The lure of finding treasure has fueled centuries of intrepid journeys, and you can seek that path today at Cerrillos Hills State Park, a 1,098-acre stretch of sandy foothills about 30 minutes south of Santa Fe. Some 1,000 years ago, Indigenous peoples roamed the region, mining turquoise and tapping into a mile-long vein of galena. The latter was prized as a pottery glaze.
When the Spanish arrived in the 1600s, they sought gold and had little interest in the area’s turquoise. But they mined the galena—a source of silver and the shiniest, most lustrous metal they could find—and exported it back to Spain.
The galena also spurred a territorial-era mining boom that extracted silver, lead, and zinc. In the late 19th century, turquoise roared into popularity, thanks in no small part to the Tiffany Company, which operated a mine outside the park’s limits. Private landowners still mine turquoise around the town of Cerrillos. The Cerrillos Turquoise Mining Museum at the Casa Grande Trading Post displays some of these nuggets.
To experience the area’s mining history, Cerrillos Hills State Park Manager Peter Lipscomb advises putting boots on the ground. Five miles of mellow trails (cerrillos means “little hills”) wend up and around, occasionally opening to distant views of the Ortíz, Jemez, and Sangre de Cristo mountain ranges—and passing intriguing old mining sites.
But the state park isn’t the only way to get outside in Santa Fe County—the bucolic outskirts of New Mexico’s capital city. On his days off, Lipscomb heads to La Cieneguilla Petroglyph Site, just west of Santa Fe. He returns there often, almost always spotting panels or markings that he hadn’t previously noticed among the hundreds of rock etchings that Puebloan people placed there around the 17th century. Travelers might also bump into Lipscomb on the 28 miles of public trails in the Galisteo Basin Preserve, south of Santa Fe, which protects 10,000 acres of grasslands, arroyos, and rough-hewn sandstone formations as a refuge for people and wildlife.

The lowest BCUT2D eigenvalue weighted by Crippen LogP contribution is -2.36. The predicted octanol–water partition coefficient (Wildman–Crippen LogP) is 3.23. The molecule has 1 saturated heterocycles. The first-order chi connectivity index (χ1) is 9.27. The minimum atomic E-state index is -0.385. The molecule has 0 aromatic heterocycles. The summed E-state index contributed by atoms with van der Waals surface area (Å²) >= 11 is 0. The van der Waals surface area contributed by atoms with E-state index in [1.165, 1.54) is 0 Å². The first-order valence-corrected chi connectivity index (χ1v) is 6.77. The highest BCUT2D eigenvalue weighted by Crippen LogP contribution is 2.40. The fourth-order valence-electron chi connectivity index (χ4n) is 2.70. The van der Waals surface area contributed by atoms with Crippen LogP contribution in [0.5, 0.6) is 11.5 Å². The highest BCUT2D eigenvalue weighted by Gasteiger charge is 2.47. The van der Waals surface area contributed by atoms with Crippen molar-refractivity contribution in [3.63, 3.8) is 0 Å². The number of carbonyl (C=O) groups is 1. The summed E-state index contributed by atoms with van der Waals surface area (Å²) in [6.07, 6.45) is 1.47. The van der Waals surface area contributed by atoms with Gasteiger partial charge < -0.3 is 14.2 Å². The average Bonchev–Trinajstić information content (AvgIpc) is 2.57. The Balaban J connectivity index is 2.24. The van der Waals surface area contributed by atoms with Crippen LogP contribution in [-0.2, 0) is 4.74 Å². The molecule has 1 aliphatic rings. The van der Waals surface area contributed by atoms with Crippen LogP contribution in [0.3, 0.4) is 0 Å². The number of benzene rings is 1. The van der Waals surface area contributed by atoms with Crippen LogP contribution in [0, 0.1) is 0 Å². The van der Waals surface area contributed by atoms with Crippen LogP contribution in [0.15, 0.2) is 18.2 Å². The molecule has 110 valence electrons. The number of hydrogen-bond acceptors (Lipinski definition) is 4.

Putting boots on the ground calls for an after-hike beer. In the Lamy area, visitors pair their brew of choice with a side of history. The town, 18 miles south of Santa Fe, once boasted a Harvey House hotel, saloon, and Mission Revival–style depot among its railroad bona fides. Long empty, the 1881 Legal Tender Saloon & Eating House has been restored by Allan Affeldt, the same mastermind behind the renovated Castañeda Hotel in Las Vegas, New Mexico, and La Posada Hotel, in Winslow, Arizona. Now, the Legal Tender Saloon & Eating House is open every Friday, Saturday and Sunday. Travelers who want to arrive in Lamy in true railroad style can hop aboard the Sky Railway from the Santa Fe Depot and choose from a variety of themed train adventures.
Back in Cerrillos, the Black Bird Saloon evokes the Wild West with new epicurean style. The atmosphere is decidedly 1880s—thanks to crooked doors and rickety wood floors. The grub plays on the Western theme with burgers named after outlaws and train robbers such as Black Jack Ketchum (it comes with a “gun-powder rub” and “bandit sauce.”)
Even as dazzling sunny days segue into cool evenings, there’s more to stick around for. Night-sky views abound throughout Santa Fe County, particularly at Cerrillos Hills State Park. “We have enough space in Santa Fe County that you can get away from more developed places so you can see the sky well,” says Lipscomb, who often leads star parties at the park. “When I view the night sky, I not only think about its aesthetic qualities, but also about what it means as a cultural resource. This is the sky of our ancestors. We’re seeing it as they saw it long ago. There’s a connection to our past here in the land and in the sky.”